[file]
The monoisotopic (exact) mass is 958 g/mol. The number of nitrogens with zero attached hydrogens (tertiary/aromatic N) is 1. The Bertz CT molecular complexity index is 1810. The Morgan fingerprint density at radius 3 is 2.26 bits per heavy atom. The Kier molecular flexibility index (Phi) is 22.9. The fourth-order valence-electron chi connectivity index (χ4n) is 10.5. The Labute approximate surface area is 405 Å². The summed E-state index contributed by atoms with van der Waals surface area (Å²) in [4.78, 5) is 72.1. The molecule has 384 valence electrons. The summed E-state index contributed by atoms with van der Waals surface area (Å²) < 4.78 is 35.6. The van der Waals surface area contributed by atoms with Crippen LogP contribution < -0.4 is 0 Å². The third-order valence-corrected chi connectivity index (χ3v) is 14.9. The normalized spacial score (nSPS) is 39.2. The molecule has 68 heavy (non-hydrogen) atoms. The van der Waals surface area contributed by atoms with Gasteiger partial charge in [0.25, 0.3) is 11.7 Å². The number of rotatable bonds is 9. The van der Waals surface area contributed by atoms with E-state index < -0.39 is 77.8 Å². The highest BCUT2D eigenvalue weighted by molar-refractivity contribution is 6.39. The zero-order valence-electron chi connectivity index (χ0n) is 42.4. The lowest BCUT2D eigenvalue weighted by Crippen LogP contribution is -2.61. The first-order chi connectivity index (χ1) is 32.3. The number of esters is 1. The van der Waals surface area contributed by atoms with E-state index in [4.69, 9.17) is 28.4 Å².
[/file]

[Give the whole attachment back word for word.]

The monoisotopic (exact) mass is 958 g/mol. The number of nitrogens with zero attached hydrogens (tertiary/aromatic N) is 1. The Bertz CT molecular complexity index is 1810. The Morgan fingerprint density at radius 3 is 2.26 bits per heavy atom. The Kier molecular flexibility index (Phi) is 22.9. The fourth-order valence-electron chi connectivity index (χ4n) is 10.5. The Labute approximate surface area is 405 Å². The summed E-state index contributed by atoms with van der Waals surface area (Å²) in [4.78, 5) is 72.1. The molecule has 384 valence electrons. The summed E-state index contributed by atoms with van der Waals surface area (Å²) < 4.78 is 35.6. The van der Waals surface area contributed by atoms with Crippen LogP contribution < -0.4 is 0 Å². The third-order valence-corrected chi connectivity index (χ3v) is 14.9. The normalized spacial score (nSPS) is 39.2. The molecule has 68 heavy (non-hydrogen) atoms. The van der Waals surface area contributed by atoms with Gasteiger partial charge in [0.25, 0.3) is 11.7 Å². The number of rotatable bonds is 9. The van der Waals surface area contributed by atoms with E-state index < -0.39 is 77.8 Å². The highest BCUT2D eigenvalue weighted by molar-refractivity contribution is 6.39. The zero-order valence-electron chi connectivity index (χ0n) is 42.4. The lowest BCUT2D eigenvalue weighted by Crippen LogP contribution is -2.61. The first-order chi connectivity index (χ1) is 32.3. The number of esters is 1. The van der Waals surface area contributed by atoms with E-state index in [4.69, 9.17) is 28.4 Å².